Forensics officers take to witness stand on day 4 of Vandewater murder trial

Tyler Vandewater is escorted out of court on Jan. 27, 2020. Vandewater is accused of killing his cellmate Christopher Van Camp in 2017. (Peter Lozinski/Daily Herald)

Items seized include wire, shank, pen, bloody mattress and T-shirt with small holes

A member of the Prince Albert RCMP’s Forensic Identification Section (FIS) described the cell where Chris Van Camp was found deceased as having “a lot of blood in a lot of different places.”

Tyler Vandewater—the man accused of killing his cellmate in 2017—quietly sat in the prisoner’s box as a 13-year member of Prince Albert’s FIS, Cpl. Janelle Samoila, went through detailed photos of items obtained from the scene.

Court also viewed a video of the cell, taken by fellow FIS officer Cpl. Normand Dupuis.

Van Camp’s mother Lauren Laithwaite travelled from Calgary to attend the trial.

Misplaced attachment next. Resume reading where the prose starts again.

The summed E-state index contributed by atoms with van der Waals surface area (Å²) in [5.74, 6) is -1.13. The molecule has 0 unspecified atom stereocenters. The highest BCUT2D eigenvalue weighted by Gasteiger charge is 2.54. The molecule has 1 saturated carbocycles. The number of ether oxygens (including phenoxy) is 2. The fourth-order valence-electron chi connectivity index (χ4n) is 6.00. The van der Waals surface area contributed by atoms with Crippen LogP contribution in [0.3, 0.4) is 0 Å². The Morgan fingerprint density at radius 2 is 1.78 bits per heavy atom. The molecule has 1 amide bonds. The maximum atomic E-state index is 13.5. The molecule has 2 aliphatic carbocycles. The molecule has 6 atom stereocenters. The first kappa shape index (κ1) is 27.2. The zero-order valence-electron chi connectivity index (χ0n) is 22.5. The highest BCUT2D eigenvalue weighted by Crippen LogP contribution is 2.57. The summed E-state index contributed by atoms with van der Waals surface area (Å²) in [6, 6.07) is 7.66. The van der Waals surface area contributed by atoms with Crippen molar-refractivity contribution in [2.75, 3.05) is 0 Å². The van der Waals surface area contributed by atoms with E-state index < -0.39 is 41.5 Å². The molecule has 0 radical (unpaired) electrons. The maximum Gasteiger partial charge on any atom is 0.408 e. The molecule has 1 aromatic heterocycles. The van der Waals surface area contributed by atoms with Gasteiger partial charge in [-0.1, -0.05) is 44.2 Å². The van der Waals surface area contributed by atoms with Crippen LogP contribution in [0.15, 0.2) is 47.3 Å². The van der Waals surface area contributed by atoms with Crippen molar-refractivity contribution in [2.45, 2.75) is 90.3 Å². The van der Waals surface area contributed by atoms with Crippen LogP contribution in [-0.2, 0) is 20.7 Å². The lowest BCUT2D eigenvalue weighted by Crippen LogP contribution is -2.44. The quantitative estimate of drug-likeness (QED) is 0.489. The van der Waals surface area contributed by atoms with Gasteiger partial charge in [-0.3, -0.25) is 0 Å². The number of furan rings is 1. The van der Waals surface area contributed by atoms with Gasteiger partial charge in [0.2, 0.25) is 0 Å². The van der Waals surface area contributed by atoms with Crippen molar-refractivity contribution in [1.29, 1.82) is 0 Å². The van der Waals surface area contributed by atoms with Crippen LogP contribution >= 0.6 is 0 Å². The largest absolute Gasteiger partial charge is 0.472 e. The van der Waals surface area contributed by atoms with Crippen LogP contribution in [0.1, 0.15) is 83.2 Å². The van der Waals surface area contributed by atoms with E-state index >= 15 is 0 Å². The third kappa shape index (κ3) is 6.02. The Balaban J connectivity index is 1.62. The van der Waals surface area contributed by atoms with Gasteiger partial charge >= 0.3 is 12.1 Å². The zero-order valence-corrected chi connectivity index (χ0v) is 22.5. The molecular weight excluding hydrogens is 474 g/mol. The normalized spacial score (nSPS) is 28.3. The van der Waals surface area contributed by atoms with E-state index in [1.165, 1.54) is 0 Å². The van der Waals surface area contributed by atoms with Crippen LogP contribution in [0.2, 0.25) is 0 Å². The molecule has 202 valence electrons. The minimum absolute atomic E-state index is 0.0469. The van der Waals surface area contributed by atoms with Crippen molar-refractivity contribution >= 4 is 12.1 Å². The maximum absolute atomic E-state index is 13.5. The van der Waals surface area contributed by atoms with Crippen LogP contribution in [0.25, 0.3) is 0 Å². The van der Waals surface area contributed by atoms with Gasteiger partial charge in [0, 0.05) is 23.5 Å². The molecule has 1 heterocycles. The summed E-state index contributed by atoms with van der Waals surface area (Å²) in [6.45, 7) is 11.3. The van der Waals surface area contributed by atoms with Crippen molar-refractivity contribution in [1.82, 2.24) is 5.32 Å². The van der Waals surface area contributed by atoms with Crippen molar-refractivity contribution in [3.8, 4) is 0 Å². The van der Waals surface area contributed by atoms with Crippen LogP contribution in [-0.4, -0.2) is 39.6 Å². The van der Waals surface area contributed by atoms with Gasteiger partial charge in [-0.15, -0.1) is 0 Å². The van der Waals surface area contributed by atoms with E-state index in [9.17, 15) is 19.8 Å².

She was in tears as court saw photos and video of her son’s lifeless body.

Her breaking point, though, was when a close-up of Van Camp’s face appeared on the screen. His pale skin had streaks of blood. Laithwaite whispered ‘Oh my God,’ wiping her tears away with Kleenex.

“I looked away quite a bit. I was pre-warned what I was going to see and that doesn’t really prepare you,” she said afterwards outside of the Court of Queen’s Bench.

Laithwaite said she’s made up stories in her head about what happened to Van Camp, but seeing the evidence and hearing the details “is a whole different thing.”

“We’re talking about my son here,” she said.